Pandemic innovation

University of Houston spinout's smartphone COVID-19 test to head to market

Luminostics, which was founded out of a lab at UH, received NIH grant to produce its COVID-19 rapid antigen test. Photo courtesy of Luminostics

A Silicon Valley startup with Houston roots is helping tackle the COVID-19 pandemic with its smartphone-based coronavirus test.

Milpitas, California-based Luminostics, a University of Houston spinout, is producing millions of its Clip COVID Rapid Antigen Test for U.S. consumers after receiving emergency authorization for the product in December. The emergency approval closely followed the National Institutes of Health awarding a $26.1 million contract to Luminostics to speed up development of the coronavirus test. According to a news release from UH, Luminostics is working on an affordable next generation hardware system to reach the mass over-the-counter market at scale.

Chemical engineers and UH alumni Bala Raja, the CEO, and Andrew Paterson, the chief technology officer, began forming their company in the UH lab of Richard Willson, a professor of chemical and biomolecular engineering and professor of biochemical and biophysical sciences.

The technology developed in the UH lab aims to equip consumers with rapid self-diagnostic tests for the flu, HIV, herpes, and other conditions by detecting the presence of bacteria, viruses, small molecules, hormones, and proteins. But Raja and Paterson put that strategy on hold last year and pivoted to re-engineering their technology for COVID-19 testing. The result: the Clip COVID Rapid Antigen Test.

"When we realized that COVID wasn't just a bad flu and that it was actually gonna go crazy and affect as many people as it has, we decided that everything we've done could be very quickly repurposed to make two different tests," Raja told Inc. magazine in April.

UH alumni Andrew Paterson and Bala Raja are co-founders of Luminostics. Photo via UH.edu

As UH explains, the Clip COVID test relies on a nasal swab, a smartphone clip, and glow-in-the-dark nanoparticles to detect a coronavirus infection within 30 minutes. In the phone, an image processor measures the intensity of the luminescence signal. If the signal is strong enough, the result is positive. If it's weak, the result is negative.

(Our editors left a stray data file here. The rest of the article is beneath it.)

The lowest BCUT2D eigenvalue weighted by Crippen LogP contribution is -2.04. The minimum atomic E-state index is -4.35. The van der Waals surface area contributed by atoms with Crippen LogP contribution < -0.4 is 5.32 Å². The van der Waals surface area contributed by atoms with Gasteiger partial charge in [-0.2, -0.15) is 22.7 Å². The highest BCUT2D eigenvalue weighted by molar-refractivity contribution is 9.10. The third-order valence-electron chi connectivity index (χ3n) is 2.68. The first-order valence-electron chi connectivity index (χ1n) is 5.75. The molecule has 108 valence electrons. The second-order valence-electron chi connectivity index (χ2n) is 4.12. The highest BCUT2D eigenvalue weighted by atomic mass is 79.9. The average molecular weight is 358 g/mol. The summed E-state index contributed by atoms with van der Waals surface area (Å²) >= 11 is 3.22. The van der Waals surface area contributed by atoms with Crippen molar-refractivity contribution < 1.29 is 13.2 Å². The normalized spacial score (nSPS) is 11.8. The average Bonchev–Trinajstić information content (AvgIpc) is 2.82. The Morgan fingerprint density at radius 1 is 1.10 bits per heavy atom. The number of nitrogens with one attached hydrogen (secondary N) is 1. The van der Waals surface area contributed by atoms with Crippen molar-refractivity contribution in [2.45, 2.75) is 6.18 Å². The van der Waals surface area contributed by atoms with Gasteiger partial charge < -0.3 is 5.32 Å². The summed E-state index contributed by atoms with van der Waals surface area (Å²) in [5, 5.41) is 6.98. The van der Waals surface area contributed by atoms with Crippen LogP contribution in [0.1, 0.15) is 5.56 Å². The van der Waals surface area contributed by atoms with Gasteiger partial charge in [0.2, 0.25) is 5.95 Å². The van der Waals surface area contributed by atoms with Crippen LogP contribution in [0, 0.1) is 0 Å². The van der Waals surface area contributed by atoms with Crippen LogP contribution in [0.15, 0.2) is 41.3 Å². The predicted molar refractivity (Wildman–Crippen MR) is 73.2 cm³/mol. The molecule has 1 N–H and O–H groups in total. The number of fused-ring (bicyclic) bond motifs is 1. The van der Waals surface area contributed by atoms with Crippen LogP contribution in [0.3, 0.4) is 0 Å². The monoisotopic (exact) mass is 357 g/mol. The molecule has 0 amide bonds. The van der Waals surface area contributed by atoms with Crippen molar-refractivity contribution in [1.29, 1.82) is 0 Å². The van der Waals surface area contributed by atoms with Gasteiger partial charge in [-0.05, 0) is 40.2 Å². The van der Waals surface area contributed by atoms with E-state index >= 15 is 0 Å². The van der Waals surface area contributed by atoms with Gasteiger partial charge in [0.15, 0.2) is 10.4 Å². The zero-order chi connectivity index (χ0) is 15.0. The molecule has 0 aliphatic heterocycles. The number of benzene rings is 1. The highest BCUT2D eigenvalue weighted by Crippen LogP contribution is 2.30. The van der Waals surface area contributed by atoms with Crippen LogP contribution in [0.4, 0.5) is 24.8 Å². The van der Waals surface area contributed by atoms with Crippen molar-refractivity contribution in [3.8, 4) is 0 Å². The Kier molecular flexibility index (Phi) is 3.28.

"We live in a world where you can have all your basic necessities delivered to your home through an app, and yet this pandemic has exposed how far behind the diagnostics industry lags compared to consumer technology and the convenience economy," Paterson tells UH.

Funding from the National Institutes of Health, venture capital firm Khosla Ventures, investment firm Lynette Capital, and startup accelerator Y Combinator has helped support the Clip COVID Rapid Antigen Test. The startup entered the Y Combinator program in 2016, a year after Raja and Paterson established Luminostics.

In April 2020, French pharmaceutical giant Sanofi said it was exploring a collaboration with Luminostics on the COVID-19 test.

"The diagnostics industry is saturated with products that cater to big, centralized labs or testing in the doctor's office," Paterson says. "There are many applications where it does make sense to do testing in a centralized lab, but there are dozens of other applications where there should be home-tests and there are not, because few companies have tried to take on the technical and regulatory challenges with developing home-testing."

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Building Houston

 
 

From a low-cost vaccine to an app that can help reduce exposure, here are the latest COVID-focused and Houston-based research projects. Photo via Getty Images

While it might seem like the COVID-19 pandemic has settled down for the time being, there's plenty of innovative research ongoing to create solutions for affordable vaccines and tech-enabled protection against the spread of the virus.

Some of that research is happening right here in Houston. Here are two innovative projects in the works at local institutions.